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J Theor Biol. 1987 Jul 21;127(2):127-32.

A mitochondrial membrane hypothesis of aging.

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Department of Ultrastructural Pathology and Electron Microscopy, Institute of Pathology, Berlin, GDR.


Recently it has been demonstrated that the loss of water during aging from rat liver and heart muscle tissue is solely due to water loss from the mitochondria. A hypothesis is presented here which shows the relation between free radical attack to, and water loss from, the mitochondria and the decreased energy availability in aged cells. According to it, water loss from the mitochondria is due to an increasing permeability of the inner mitochondrial membrane as a result of its changed composition and, therefore, decreasing osmotic reflexion coefficients for inorganic ions, mainly potassium. The water loss results in limited diffusion of intramitochondrial metabolites and, according to the theory of polyelectrolyte solutions, electrostatic and sterical hindrance of enzymic functions. The hypothesis is in accordance with the well-documented experimental facts, e.g. the lack of structural alterations in mitochondrial DNA and proteins, the constancy of the delta mu H+ and the decrease of state 3 respiration with only a limited number of substrates in mitochondria from old postmitotic cells.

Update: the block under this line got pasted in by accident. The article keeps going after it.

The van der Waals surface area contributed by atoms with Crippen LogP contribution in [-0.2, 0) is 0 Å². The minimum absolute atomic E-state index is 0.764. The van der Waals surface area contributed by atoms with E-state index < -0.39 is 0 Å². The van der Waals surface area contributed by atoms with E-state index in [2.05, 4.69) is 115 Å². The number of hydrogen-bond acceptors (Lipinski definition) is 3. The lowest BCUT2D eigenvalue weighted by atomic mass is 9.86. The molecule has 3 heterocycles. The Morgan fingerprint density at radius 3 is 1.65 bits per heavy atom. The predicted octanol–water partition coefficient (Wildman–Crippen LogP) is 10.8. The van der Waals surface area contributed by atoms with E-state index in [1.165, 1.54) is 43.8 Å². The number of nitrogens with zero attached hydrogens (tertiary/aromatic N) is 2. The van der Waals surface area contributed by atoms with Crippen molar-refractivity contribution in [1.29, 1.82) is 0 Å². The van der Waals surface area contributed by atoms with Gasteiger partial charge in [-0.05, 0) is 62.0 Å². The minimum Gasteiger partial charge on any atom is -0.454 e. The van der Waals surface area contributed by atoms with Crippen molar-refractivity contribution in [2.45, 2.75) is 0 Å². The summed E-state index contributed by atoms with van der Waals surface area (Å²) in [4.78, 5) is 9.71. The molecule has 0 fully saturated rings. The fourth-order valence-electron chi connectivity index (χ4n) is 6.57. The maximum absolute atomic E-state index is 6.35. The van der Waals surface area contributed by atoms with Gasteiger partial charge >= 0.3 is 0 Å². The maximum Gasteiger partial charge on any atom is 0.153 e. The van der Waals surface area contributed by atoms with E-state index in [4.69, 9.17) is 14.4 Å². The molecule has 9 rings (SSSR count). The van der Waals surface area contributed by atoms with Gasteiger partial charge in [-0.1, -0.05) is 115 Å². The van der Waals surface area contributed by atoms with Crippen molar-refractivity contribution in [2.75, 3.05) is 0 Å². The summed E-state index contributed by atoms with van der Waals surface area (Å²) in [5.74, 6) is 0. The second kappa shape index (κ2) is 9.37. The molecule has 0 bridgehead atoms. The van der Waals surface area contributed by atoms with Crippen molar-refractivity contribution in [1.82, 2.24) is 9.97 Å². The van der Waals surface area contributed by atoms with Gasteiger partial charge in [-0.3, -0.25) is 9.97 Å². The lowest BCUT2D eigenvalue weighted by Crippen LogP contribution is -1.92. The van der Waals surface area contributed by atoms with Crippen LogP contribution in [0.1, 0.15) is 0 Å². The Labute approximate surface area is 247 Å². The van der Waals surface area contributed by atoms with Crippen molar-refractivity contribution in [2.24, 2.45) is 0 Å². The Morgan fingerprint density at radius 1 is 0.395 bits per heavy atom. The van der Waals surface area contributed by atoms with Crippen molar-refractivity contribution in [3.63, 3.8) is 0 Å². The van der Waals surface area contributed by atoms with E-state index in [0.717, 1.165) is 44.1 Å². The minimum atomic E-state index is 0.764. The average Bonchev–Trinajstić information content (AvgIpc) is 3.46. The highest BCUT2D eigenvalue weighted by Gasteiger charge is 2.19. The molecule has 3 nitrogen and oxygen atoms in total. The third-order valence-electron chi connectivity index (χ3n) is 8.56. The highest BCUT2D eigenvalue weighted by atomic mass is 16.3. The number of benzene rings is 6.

[Indexed for MEDLINE]

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